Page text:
Thekla's lark

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Thekla's lark
Thekla lark (Galerida theklae ruficolor).jpg
G. t. ruficolor, Souss-Massa National Park, Morocco
Scientific classification edit
Kingdom: Animalia
Phylum: Chordata
Class: Aves
Order: Passeriformes
Family: Alaudidae
Genus: Galerida
G. theklae
Binomial name
Galerida theklae
Brehm, AE, 1857

See text

  • Galerita Theklae
  • Galerida malabarica theklae

Thekla's lark (Galerida theklae) breeds on the Iberian Peninsula, in northern Africa, and sub-Saharan Africa from Senegal to Somalia. It is a sedentary (non-migratory) species. This is a common bird of dry open country, often at some altitude. Thekla's lark was named by Alfred Edmund Brehm in 1857 for his recently deceased sister Thekla Brehm (1833–1857). The name is a modern Greek one, Θέκλα (Thekla), which comes from ancient Greek Θεόκλεια (Theokleia) derived from θεός (theos, "god") and κλέος (kleos, "glory" or "honour").[2] The population is declining in Spain, but this is a common bird with a very wide range and the International Union for Conservation of Nature has rated its conservation status as being of "least concern".[1]

Taxonomy and systematics[edit]

Thekla's lark has several East African subspecies that show deep genetic divergence both among themselves and from the Mediterranean populations and are consequently strong candidates for consideration as separate species.[3] Formerly, some authorities considered the Thekla lark to be a subspecies of the Malabar lark. Alternate names for Thekla lark include short-crested lark and Thekla crested-lark.[4]


Twelve subspecies are recognized:[5]

  • G. t. theklae - Brehm, AE, 1857: Also known as Iberian Thekla's lark. Found in Portugal, Spain, Balearic Islands and extreme southern France
  • North Moroccan Thekla's lark (G. t. erlangeri) - Hartert, 1904: Found in northern Morocco
  • Central Moroccan Thekla's lark (G. t. ruficolor) - Whitaker, 1898: Found in central and north-eastern Morocco, northern Algeria and northern Tunisia
  • G. t. theresae - Meinertzhagen, R, 1939: Found in south-western Morocco and Mauritania
  • Hauts Plateaux Thekla's lark (G. t. superflua) - Hartert, 1897: Found in eastern Morocco, northern Algeria and eastern Tunisia
  • North African Thekla's lark (G. t. carolinae) - Erlanger, 1897: Found in eastern Morocco through the northern Sahara to north-western Egypt
  • G. t. harrarensis - Érard & Jarry, 1973: Found in eastern Ethiopia
  • G. t. huei - Érard & Naurois, 1973: Found in south-central Ethiopia
  • Abyssinian Thekla's lark (G. t. praetermissa) - (Blanford, 1869): Found in southern Eritrea to central Ethiopia
  • Somali Thekla's lark (G. t. ellioti) - Hartert, 1897: Originally described as a separate species. Found in northern and central Somalia
  • G. t. mallablensis - Colston, 1982: Found in southern Somalia
  • G. t. huriensis - Benson, 1947: Found in southern Ethiopia and northern Kenya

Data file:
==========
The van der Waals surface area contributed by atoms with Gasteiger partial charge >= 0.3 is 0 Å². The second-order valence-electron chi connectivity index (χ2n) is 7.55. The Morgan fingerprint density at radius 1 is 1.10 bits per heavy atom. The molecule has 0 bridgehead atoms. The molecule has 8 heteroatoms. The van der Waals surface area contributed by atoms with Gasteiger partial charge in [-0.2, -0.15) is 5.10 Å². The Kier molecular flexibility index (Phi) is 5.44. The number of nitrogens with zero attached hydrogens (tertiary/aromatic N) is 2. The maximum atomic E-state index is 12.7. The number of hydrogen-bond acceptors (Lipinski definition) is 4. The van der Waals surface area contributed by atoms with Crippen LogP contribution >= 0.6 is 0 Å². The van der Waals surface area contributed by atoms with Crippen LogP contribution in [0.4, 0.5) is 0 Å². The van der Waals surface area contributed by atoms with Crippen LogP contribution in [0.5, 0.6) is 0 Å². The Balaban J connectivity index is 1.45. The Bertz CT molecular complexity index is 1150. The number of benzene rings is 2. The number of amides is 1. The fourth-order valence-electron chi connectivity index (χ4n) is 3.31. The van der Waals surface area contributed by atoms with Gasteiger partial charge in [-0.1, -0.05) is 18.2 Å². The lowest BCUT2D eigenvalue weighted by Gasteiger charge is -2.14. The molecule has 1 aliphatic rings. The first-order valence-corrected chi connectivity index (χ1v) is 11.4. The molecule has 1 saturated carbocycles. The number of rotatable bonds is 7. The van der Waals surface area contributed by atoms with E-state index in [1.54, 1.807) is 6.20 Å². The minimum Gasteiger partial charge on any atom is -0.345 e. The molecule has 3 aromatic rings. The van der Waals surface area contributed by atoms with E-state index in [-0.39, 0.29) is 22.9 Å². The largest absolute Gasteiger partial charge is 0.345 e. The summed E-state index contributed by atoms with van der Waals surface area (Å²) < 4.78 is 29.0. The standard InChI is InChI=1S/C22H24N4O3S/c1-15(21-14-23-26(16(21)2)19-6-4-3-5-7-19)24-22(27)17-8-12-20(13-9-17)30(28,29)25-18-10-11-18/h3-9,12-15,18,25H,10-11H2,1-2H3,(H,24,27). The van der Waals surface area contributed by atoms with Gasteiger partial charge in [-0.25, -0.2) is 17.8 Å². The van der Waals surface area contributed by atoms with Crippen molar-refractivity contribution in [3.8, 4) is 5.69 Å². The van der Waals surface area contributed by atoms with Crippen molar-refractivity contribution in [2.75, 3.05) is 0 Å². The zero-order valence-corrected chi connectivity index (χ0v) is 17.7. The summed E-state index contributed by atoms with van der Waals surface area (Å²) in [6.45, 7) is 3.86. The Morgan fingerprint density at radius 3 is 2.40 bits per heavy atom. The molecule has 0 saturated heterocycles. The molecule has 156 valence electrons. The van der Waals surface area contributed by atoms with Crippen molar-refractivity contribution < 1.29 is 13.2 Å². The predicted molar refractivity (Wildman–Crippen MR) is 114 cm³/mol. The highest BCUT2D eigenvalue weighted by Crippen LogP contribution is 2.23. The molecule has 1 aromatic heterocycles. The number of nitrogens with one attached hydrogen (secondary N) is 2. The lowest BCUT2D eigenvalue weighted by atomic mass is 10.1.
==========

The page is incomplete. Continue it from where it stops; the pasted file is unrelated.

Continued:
This is a smallish lark, slightly smaller than the Eurasian skylark. It has a long, spiky, erectile crest. It is greyer than the Eurasian skylark, and lacks the white wing and tail edge of that species. It is very similar to the widespread crested lark. It is smaller and somewhat greyer than that species, and has a shorter bill. In flight it shows grey underwings, whereas the crested lark has reddish underwings. The body is mainly dark-streaked grey above and whitish below. The sexes are similar.[6]

Distribution and habitat[edit]

Thekla's lark is native and resident in France, Spain, Portugal, Algeria, Egypt, Eritrea, Ethiopia, Kenya, Libya, Morocco, Somalia, Tunisia and Western Sahara.[1] Its typical habitat is rugged areas with scrub, bare patches of ground and semi-arid grassland.[7]

Behaviour and ecology[edit]

Eggs of Galerida theklae MHNT

It nests on the ground, laying two to six eggs. Its food is weed, seeds and insects, the latter especially in the breeding season.[7]

The song is melodious and varied, with mournful whistles and mimicry included. It is softer and more tuneful than that of the crested lark, and may be sung during flight or from the ground or an exposed perch.[6]


  1. ^ a b c BirdLife International (2017). "Galerida theklae". The IUCN Red List of Threatened Species. IUCN. 2017: e.T22717387A111112049. doi:10.2305/IUCN.UK.2017-1.RLTS.T22717387A111112049.en.
  2. ^ Thekla. Behind the Name, retrieved 16-01-2013. Brehm later had five children, four of who died of diphtheria in 1883, including a daughter also named Thekla.
  3. ^ Alström, Per; Barnes, Keith N.; Olsson, Urban; Barker, F. Keith; Bloomer, Paulette; Khan, Aleem Ahmed; Qureshi, Masood Ahmed; Guillaumet, Alban; Crochet, Pierre-André (2013-12-01). "Multilocus phylogeny of the avian family Alaudidae (larks) reveals complex morphological evolution, non-monophyletic genera and hidden species diversity" (PDF). Molecular Phylogenetics and Evolution. 69 (3): 1043–1056. doi:10.1016/j.ympev.2013.06.005. ISSN 1095-9513. PMID 23792153.
  4. ^ "Galerida theklae - Avibase". Retrieved 2016-12-10.
  5. ^ "IOC World Bird List 6.4". IOC World Bird List Datasets. doi:10.14344/
  6. ^ a b Mark Beaman; Steve Madge (1998). The Handbook of Bird Identification: For Europe and the Western Palearctic. Christopher Helm. p. 549. ISBN 978-0-7136-3960-5.
  7. ^ a b "Thekla Lark (Galerida theklae)". Handbook of the Birds of the World Alive. Lynx Edicions. Retrieved 17 November 2016.

External links[edit]